New Orleans — Controversy continues to swirl around the insanity defense and how it should be administered in the American system of justice. And now the American Bar Association, the nation's most prestigious legal group, is grappling with the issue at its midwinter meeting here this week.
Since late last June when John W. Hinckley Jr. - who had made an assault on President Reagan's life - was declared not guilty by reason of insanity, strong pressures have been placed on state and federal lawmakers either to abolish this defense, alter it, or strictly limit its use.
Even some of the strongest advocates of the insanity defense now seem willing to give ground. For example, the American Psychiatric Association (APA) in a recent position paper argues that this plea should be used only in cases of severe mental disturbance.
And APA concludes that psychiatrists should not be asked to make judgments as to whether a defendant is legally sane or insane. Their testimony might be restricted to an evaluation of his mental condition.
By the end of 1982, more than 40 bills had been introduced in Congress to abolish or substantially reform the insanity defense. So far, none have passed. And now over 20 states have considered or are debating such measures.
For example, David A. Roberti, president pro tem of California's Senate, is pushing legislation to replace the ''not guilty'' verdict in insanity cases with the ''guilty but mentally ill.'' Eight other states honor this verdict.
Last July, Idaho abolished the special defense of insanity. However, courts there do admit evidence relating to mental condition in limited circumstances. In 1979, Montana also placed strict restraints on the use of this plea.
Now the American Bar Association's committee on criminal-justice standards is submitting a report on the insanity plea which is certain to stir further controversy if adopted by the group's House of Delegates.
The ABA standards commmittee flatly rejects abolishing the plea, as urged by Sen. Strom Thurmond (R) of South Carolina and others. And it opposes an enactment of statutes which would replace the verdict of ''not guilty by reason of insanity'' with ''guilty but mentally ill.''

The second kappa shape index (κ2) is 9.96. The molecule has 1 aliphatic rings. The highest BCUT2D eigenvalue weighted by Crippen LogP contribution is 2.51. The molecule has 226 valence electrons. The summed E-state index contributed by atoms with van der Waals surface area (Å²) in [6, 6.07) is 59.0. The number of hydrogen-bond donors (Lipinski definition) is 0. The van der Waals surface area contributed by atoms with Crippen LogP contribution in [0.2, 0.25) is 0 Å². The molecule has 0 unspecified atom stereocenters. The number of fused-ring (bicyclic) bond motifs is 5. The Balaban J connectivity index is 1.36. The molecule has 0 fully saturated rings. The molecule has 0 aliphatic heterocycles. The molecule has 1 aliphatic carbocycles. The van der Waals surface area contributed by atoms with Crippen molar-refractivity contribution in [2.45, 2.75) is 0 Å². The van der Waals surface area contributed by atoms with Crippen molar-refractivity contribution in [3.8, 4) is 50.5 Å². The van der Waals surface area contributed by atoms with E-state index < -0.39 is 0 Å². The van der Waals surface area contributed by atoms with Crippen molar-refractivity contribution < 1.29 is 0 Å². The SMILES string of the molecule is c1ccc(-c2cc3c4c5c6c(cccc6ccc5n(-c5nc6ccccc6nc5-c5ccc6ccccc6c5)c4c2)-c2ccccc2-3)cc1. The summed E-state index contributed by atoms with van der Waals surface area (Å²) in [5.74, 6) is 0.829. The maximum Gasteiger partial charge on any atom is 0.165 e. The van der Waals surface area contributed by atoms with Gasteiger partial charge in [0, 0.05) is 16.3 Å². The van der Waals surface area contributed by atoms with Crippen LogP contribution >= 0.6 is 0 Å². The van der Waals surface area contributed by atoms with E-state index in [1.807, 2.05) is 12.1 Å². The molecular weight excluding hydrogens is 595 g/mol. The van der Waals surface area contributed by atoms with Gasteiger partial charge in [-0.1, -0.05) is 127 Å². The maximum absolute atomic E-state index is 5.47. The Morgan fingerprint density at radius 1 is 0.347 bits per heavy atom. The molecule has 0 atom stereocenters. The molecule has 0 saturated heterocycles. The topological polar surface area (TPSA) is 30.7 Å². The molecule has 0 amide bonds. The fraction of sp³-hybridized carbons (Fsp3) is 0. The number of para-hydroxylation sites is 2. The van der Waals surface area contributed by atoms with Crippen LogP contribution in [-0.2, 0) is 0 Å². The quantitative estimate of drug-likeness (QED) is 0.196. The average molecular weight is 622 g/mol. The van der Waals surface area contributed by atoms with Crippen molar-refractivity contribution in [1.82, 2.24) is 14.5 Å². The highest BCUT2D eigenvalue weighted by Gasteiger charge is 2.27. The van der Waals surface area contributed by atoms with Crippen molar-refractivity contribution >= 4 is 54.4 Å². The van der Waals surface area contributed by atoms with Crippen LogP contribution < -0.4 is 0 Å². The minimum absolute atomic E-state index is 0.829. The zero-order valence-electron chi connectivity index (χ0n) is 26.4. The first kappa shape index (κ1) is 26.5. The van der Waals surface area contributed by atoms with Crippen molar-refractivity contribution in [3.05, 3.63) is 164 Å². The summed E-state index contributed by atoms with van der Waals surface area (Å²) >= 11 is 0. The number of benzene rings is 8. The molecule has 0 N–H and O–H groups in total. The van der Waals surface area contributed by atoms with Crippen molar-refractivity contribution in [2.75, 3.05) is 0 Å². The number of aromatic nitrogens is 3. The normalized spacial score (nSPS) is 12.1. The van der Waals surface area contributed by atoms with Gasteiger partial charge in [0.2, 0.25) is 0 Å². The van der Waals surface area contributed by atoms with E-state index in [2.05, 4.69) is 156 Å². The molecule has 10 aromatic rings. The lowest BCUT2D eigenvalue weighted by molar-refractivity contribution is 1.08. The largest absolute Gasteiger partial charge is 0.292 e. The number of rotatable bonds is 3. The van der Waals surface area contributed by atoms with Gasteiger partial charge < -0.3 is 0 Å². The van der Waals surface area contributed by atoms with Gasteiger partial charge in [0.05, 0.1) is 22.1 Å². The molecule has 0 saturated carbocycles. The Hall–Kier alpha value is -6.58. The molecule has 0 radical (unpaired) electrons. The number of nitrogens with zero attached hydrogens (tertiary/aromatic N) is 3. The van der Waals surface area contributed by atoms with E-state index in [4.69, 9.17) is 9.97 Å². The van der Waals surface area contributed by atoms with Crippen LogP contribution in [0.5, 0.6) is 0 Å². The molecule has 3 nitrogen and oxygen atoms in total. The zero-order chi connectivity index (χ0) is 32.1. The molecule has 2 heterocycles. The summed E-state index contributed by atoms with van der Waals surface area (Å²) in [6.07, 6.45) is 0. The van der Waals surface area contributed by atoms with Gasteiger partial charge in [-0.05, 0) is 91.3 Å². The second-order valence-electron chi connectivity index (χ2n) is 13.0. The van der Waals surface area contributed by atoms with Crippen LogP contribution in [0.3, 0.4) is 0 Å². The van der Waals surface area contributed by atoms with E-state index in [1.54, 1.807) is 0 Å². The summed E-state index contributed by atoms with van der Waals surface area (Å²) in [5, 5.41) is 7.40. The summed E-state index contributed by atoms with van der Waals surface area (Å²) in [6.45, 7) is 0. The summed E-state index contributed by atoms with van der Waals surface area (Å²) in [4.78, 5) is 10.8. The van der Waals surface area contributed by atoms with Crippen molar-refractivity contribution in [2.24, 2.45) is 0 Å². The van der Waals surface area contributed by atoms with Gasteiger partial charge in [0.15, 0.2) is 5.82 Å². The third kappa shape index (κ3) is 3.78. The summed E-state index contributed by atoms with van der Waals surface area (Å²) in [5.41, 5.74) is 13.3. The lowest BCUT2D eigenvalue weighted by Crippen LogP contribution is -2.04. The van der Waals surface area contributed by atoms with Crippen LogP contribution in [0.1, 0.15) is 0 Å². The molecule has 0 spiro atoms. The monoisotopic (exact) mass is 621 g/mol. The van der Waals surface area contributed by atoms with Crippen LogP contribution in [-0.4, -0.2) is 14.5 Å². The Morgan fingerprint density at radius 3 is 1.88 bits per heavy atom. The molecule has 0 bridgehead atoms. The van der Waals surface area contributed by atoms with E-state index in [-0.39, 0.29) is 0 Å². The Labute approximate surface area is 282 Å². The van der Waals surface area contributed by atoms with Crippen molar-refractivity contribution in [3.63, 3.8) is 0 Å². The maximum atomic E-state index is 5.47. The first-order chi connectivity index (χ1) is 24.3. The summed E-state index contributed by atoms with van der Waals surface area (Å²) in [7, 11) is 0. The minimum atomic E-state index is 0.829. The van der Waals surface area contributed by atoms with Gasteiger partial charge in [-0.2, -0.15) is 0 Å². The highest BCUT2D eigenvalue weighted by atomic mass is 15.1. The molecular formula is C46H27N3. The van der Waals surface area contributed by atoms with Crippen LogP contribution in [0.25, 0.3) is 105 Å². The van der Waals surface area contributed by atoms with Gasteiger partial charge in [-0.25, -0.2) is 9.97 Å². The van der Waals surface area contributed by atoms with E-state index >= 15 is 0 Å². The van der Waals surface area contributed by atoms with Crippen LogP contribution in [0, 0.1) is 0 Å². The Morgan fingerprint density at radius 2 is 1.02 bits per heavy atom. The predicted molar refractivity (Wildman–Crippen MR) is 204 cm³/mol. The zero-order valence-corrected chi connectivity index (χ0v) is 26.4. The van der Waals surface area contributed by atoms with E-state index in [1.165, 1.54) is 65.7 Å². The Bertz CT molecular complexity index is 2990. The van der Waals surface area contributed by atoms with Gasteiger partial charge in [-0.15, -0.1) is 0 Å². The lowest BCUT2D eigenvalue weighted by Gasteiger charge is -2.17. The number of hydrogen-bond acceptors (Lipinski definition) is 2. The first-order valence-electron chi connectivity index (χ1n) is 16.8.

It argues that this legal disposition is little help in assessing a defendant's criminal responsibility. Instead of dwelling on the guilty or the not guilty verdict in relation to the plea of mentally ill, the ABA's criminal-justice standards committee would focus on ''burden of proof.''
For instance, the committee would require the prosecution to bear the burden of proof in states which focus on the question: Was the defendant able to ''appreciate'' the wrongness of his or her conduct?
Since 1975, ABA has supported the American Law Institute's Model Penal Code test for insanity. That test asks the question: Was the defendant able to conform his conduct to the requirements of the law? The ABA group says that reliance on the ''self-control factor'' places too great a burden on psychiatric testimony. It recommends the defendant give evidence to show why his conduct couldn't be controlled during a crime.
All federal courts and 26 states use the Model Penal Code standard for determining an insanity verdict. However, there is divergence in allocating burden of proof.
The federal courts place burden of proof on the prosecution. Twenty-four states place the burden on the prosecution. And 26 states (and the District of Columbia in nonfederal cases) place the onus on the defense.
ABA assessments counter the belief that the use of the insanity plea is on the upswing and that many criminals are being freed by misuse of this defense.
Although New York and Michigan show an increase in the number of insanity defense cases in recent years, elsewhere studies show this defense is seldom raised. When it is, acquittals are the exception rather than the rule.